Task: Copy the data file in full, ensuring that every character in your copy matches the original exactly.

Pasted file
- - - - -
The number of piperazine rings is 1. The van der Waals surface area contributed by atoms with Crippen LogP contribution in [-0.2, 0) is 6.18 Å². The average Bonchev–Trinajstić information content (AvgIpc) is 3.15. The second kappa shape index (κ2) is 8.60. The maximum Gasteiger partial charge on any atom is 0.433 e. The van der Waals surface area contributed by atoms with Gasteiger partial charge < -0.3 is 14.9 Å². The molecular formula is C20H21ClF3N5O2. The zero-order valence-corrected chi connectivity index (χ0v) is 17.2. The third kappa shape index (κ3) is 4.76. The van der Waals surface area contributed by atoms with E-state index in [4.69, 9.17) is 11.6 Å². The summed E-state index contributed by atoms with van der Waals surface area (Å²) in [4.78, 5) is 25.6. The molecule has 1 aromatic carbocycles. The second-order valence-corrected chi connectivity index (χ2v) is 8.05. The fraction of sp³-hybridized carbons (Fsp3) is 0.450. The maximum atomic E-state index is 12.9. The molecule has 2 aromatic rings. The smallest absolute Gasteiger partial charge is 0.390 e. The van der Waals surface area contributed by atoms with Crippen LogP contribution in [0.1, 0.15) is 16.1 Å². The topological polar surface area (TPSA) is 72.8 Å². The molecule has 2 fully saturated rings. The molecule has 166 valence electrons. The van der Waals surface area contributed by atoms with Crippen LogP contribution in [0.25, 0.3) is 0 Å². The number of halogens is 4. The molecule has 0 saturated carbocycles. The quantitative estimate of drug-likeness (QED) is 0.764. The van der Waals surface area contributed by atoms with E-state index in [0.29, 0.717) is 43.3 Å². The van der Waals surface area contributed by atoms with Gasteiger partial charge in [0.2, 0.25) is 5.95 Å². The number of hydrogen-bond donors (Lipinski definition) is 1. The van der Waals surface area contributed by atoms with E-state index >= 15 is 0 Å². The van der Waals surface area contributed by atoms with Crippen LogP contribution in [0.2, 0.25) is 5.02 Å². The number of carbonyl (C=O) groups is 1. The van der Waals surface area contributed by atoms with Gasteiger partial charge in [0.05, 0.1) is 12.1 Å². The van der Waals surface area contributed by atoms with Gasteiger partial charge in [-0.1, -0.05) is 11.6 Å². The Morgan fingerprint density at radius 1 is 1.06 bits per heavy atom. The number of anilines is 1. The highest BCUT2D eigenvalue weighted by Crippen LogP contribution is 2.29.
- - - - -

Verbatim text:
The number of piperazine rings is 1. The van der Waals surface area contributed by atoms with Crippen LogP contribution in [-0.2, 0) is 6.18 Å². The average Bonchev–Trinajstić information content (AvgIpc) is 3.15. The second kappa shape index (κ2) is 8.60. The maximum Gasteiger partial charge on any atom is 0.433 e. The van der Waals surface area contributed by atoms with Gasteiger partial charge < -0.3 is 14.9 Å². The molecular formula is C20H21ClF3N5O2. The zero-order valence-corrected chi connectivity index (χ0v) is 17.2. The third kappa shape index (κ3) is 4.76. The van der Waals surface area contributed by atoms with E-state index in [4.69, 9.17) is 11.6 Å². The summed E-state index contributed by atoms with van der Waals surface area (Å²) in [4.78, 5) is 25.6. The molecule has 1 aromatic carbocycles. The second-order valence-corrected chi connectivity index (χ2v) is 8.05. The fraction of sp³-hybridized carbons (Fsp3) is 0.450. The maximum atomic E-state index is 12.9. The molecule has 2 aromatic rings. The smallest absolute Gasteiger partial charge is 0.390 e. The van der Waals surface area contributed by atoms with Crippen LogP contribution in [0.1, 0.15) is 16.1 Å². The topological polar surface area (TPSA) is 72.8 Å². The molecule has 2 fully saturated rings. The molecule has 166 valence electrons. The van der Waals surface area contributed by atoms with Crippen LogP contribution in [0.25, 0.3) is 0 Å². The number of halogens is 4. The molecule has 0 saturated carbocycles. The quantitative estimate of drug-likeness (QED) is 0.764. The van der Waals surface area contributed by atoms with E-state index in [0.29, 0.717) is 43.3 Å². The van der Waals surface area contributed by atoms with Gasteiger partial charge in [0.2, 0.25) is 5.95 Å². The number of hydrogen-bond donors (Lipinski definition) is 1. The van der Waals surface area contributed by atoms with E-state index >= 15 is 0 Å². The van der Waals surface area contributed by atoms with Crippen LogP contribution in [0.2, 0.25) is 5.02 Å². The number of carbonyl (C=O) groups is 1. The van der Waals surface area contributed by atoms with Gasteiger partial charge in [0.05, 0.1) is 12.1 Å². The van der Waals surface area contributed by atoms with Gasteiger partial charge in [-0.1, -0.05) is 11.6 Å². The Morgan fingerprint density at radius 1 is 1.06 bits per heavy atom. The number of anilines is 1. The highest BCUT2D eigenvalue weighted by Crippen LogP contribution is 2.29.